Why Astronomers Are Probing The Poor Old Heart Of Our 13 Billion Year Old Milky Way

milky way galaxy
Scientists have discovered a small number of stars making up an ancient galactic core which they are calling the heart of our galaxy. This cluster of 18,000 stars is believed to be from our galaxy's infancy and is the focus of new research recently published in The Astrophysical Journal.

A team of scientists used cutting-edge technology, including the most accurate three-dimensional map of the Milky Way ever compiled, to discover the ancient galactic core. While previous studies have pointed to this, it is the first time that scientists have been so emphatic with their findings. The 18,000 stars are from the galaxy's infancy, when it was a collection of proto-galaxies waiting to become something bigger.

"But our results significantly flesh out the existing picture by showing that there is indeed a tightly bound in situ 'iceberg,' whose tips have been recognised before," declared the team's lead astronomer Hans-Walter Rix of the Max Planck Institute for Astronomy.

The group of scientists employed the use of the European Space Agency's (ESA) Gaia laboratory, which has been orbiting our Sun for years. Scientists used Gaia's measurements to estimate the stars' metallicity, which in turn revealed when they were formed.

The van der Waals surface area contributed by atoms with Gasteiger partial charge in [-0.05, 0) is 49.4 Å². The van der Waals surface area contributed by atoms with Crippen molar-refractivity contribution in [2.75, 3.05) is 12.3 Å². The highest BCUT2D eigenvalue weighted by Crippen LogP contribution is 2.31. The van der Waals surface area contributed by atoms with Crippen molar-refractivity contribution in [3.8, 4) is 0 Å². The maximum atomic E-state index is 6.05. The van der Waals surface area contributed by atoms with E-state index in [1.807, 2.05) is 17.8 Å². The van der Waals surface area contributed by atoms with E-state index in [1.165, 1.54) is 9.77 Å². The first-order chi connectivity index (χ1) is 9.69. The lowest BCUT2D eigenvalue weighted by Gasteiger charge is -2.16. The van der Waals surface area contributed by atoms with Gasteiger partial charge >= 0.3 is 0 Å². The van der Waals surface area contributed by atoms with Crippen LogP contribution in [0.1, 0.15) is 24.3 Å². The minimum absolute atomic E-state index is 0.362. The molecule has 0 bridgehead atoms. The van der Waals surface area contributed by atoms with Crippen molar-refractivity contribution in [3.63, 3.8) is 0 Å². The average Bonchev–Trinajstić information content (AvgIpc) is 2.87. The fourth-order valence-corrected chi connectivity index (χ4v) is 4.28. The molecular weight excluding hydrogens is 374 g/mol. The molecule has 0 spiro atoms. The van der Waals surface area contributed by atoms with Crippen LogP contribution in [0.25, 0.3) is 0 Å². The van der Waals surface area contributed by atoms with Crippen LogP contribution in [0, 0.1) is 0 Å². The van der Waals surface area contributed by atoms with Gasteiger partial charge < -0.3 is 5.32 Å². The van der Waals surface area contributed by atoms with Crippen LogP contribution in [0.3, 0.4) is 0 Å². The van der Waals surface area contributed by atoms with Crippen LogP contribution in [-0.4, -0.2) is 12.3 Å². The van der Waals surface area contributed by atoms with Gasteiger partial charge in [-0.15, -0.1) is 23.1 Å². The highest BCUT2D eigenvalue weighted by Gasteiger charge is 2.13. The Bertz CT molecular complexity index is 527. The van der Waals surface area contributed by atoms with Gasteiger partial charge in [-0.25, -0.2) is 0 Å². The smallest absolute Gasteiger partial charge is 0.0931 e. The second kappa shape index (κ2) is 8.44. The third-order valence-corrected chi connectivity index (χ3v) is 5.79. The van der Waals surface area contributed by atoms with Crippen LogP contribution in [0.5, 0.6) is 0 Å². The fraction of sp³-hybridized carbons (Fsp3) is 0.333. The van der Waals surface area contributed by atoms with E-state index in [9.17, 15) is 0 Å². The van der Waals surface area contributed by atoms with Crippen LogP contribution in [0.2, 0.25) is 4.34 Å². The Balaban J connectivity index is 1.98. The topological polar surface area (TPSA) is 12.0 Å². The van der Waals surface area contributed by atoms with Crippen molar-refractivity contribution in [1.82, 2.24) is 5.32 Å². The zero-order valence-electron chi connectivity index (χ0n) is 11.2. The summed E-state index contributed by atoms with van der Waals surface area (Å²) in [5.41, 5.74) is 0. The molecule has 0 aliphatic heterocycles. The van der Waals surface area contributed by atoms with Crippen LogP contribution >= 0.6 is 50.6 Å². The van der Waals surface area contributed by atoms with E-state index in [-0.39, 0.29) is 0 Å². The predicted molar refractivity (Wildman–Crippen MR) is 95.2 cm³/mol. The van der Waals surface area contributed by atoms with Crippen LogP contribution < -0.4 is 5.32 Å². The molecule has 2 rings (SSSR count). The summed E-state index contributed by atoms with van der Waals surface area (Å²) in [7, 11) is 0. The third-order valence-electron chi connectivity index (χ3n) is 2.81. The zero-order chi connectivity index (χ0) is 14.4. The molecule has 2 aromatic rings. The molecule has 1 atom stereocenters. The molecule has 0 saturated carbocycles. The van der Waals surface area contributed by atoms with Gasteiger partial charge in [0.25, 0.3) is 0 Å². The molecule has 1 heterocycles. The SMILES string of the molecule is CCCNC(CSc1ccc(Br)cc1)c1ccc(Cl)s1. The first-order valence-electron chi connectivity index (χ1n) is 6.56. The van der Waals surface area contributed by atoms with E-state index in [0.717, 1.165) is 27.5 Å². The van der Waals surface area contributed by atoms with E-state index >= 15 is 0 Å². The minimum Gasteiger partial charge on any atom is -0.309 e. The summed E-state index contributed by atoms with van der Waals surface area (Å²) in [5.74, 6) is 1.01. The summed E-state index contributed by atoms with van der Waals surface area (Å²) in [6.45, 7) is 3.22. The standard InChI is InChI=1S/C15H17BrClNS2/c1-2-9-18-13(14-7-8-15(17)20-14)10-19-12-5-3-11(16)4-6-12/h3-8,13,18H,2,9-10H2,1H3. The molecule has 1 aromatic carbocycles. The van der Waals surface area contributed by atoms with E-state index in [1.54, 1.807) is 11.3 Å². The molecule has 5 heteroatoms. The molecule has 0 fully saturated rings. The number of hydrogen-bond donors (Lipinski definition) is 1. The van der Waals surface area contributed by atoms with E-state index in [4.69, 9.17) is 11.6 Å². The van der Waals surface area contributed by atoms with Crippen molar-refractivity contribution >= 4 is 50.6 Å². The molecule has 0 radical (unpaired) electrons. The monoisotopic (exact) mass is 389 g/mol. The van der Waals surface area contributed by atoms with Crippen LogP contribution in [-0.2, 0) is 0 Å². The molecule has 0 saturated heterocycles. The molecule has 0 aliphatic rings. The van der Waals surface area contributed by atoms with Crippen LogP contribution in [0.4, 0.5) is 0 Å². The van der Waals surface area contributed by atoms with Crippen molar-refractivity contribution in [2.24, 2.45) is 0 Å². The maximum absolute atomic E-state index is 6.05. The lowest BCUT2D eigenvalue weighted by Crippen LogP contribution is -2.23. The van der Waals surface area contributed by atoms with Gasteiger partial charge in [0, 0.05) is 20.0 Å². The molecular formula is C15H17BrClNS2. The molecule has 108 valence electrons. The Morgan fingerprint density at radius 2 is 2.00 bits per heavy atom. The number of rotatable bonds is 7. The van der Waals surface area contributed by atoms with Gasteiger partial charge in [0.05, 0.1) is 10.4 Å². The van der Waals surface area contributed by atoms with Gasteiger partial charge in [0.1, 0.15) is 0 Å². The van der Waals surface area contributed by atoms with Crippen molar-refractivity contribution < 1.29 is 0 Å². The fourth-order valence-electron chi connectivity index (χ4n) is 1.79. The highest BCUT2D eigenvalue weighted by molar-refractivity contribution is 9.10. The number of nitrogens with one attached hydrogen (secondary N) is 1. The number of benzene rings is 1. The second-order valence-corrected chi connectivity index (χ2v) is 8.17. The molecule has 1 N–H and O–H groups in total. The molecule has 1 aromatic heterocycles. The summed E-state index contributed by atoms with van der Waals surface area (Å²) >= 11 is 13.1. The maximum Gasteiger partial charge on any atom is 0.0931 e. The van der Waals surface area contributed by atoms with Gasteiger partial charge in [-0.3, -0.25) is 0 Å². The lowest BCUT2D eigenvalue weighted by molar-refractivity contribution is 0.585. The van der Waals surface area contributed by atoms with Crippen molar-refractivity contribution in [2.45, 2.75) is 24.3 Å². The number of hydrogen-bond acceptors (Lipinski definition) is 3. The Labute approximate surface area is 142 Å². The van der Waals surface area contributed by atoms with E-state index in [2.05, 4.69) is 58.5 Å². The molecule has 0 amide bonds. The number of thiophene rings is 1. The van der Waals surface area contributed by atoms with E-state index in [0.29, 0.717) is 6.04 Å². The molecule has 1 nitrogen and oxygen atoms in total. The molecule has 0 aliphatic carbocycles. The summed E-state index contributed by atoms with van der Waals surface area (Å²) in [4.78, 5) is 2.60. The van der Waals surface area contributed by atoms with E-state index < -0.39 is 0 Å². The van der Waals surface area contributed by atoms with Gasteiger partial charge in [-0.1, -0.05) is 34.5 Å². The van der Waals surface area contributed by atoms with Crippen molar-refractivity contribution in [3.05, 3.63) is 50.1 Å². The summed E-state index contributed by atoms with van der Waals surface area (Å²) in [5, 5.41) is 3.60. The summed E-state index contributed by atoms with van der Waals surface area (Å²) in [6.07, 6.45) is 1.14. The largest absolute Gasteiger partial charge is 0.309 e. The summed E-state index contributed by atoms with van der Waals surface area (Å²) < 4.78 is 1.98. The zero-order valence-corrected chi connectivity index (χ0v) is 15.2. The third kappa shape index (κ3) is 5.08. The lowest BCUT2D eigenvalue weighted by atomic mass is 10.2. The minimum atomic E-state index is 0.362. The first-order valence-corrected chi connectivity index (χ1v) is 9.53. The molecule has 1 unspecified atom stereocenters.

mineral rich and poor
On-sky logarithmic density distribution of stars in sample for metal-rich (left panel) and metal-poor (middle panel) selections.

By using metallicity, the researchers determined that the stars could have been born in the same place at the same time. It can also roughly determine how old a star is because certain elements were not around in the Universe until stars were present to make them.

Following the Big Bang 13.8 billion years ago, the primordial universe was mainly hydrogen, with a bit of helium. Once the stars began forming, their hot dense cores began smashing atoms together to form heavier elements, such as hydrogen into helium, helium into carbon, and so on.

The later a star was born in the Universe, the more metal it is likely to contain—the higher the metallicity, the younger a star is. "Metal-poor" stars are believed to be older. Once a group of stars is found with similar metal content, on a similar orbital path, it is reasonable to assume that this group of stars has been together for a very long time.

The particular bundle of stars the team discovered is said to be 12.5 billion years old. Rix called them the "poor old heart" of the Milky Way, because they are metal-poor, extremely old, and can be found in the heart of the galaxy. These bundles of stars formed in the early Universe were not completely developed galaxies, but their seeds.

The new discovery brings about a plethora of new questions, such as what is the spatial distribution of these stars? What can their distribution tell us about the collision history of our very own Milky Way? And perhaps the more intriguing question of whether or not it can lead scientists and astronomers to the much dimmer and more difficult-to-find proto-galaxies that came together in the earliest formation stages of our galaxy.

Top Image Credit: NASA